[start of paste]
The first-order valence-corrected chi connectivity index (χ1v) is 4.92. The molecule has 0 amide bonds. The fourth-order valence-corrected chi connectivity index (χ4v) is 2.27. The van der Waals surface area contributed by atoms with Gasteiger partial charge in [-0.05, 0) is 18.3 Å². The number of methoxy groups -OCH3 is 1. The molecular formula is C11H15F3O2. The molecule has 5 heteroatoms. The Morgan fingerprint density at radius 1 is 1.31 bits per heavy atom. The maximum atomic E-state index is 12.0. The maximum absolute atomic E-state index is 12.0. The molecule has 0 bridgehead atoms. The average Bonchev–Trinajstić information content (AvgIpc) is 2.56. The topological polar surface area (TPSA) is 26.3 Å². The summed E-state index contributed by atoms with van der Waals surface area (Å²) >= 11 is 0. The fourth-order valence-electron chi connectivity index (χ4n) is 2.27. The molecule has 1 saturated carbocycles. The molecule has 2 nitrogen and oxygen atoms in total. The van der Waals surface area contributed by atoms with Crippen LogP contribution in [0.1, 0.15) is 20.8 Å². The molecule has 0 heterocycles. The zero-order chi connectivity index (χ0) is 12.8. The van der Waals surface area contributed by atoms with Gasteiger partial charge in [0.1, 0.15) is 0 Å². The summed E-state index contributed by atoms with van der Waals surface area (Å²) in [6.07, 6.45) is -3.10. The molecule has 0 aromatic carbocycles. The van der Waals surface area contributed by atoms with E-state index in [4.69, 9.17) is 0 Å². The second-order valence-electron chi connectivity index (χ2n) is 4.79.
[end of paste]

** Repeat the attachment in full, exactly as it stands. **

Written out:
The first-order valence-corrected chi connectivity index (χ1v) is 4.92. The molecule has 0 amide bonds. The fourth-order valence-corrected chi connectivity index (χ4v) is 2.27. The van der Waals surface area contributed by atoms with Gasteiger partial charge in [-0.05, 0) is 18.3 Å². The number of methoxy groups -OCH3 is 1. The molecular formula is C11H15F3O2. The molecule has 5 heteroatoms. The Morgan fingerprint density at radius 1 is 1.31 bits per heavy atom. The maximum atomic E-state index is 12.0. The maximum absolute atomic E-state index is 12.0. The molecule has 0 bridgehead atoms. The average Bonchev–Trinajstić information content (AvgIpc) is 2.56. The topological polar surface area (TPSA) is 26.3 Å². The summed E-state index contributed by atoms with van der Waals surface area (Å²) >= 11 is 0. The fourth-order valence-electron chi connectivity index (χ4n) is 2.27. The molecule has 1 saturated carbocycles. The molecule has 2 nitrogen and oxygen atoms in total. The van der Waals surface area contributed by atoms with Crippen LogP contribution in [0.1, 0.15) is 20.8 Å². The molecule has 0 heterocycles. The zero-order chi connectivity index (χ0) is 12.8. The van der Waals surface area contributed by atoms with Gasteiger partial charge in [0.1, 0.15) is 0 Å². The summed E-state index contributed by atoms with van der Waals surface area (Å²) in [6.07, 6.45) is -3.10. The molecule has 0 aromatic carbocycles. The van der Waals surface area contributed by atoms with E-state index in [4.69, 9.17) is 0 Å². The second-order valence-electron chi connectivity index (χ2n) is 4.79.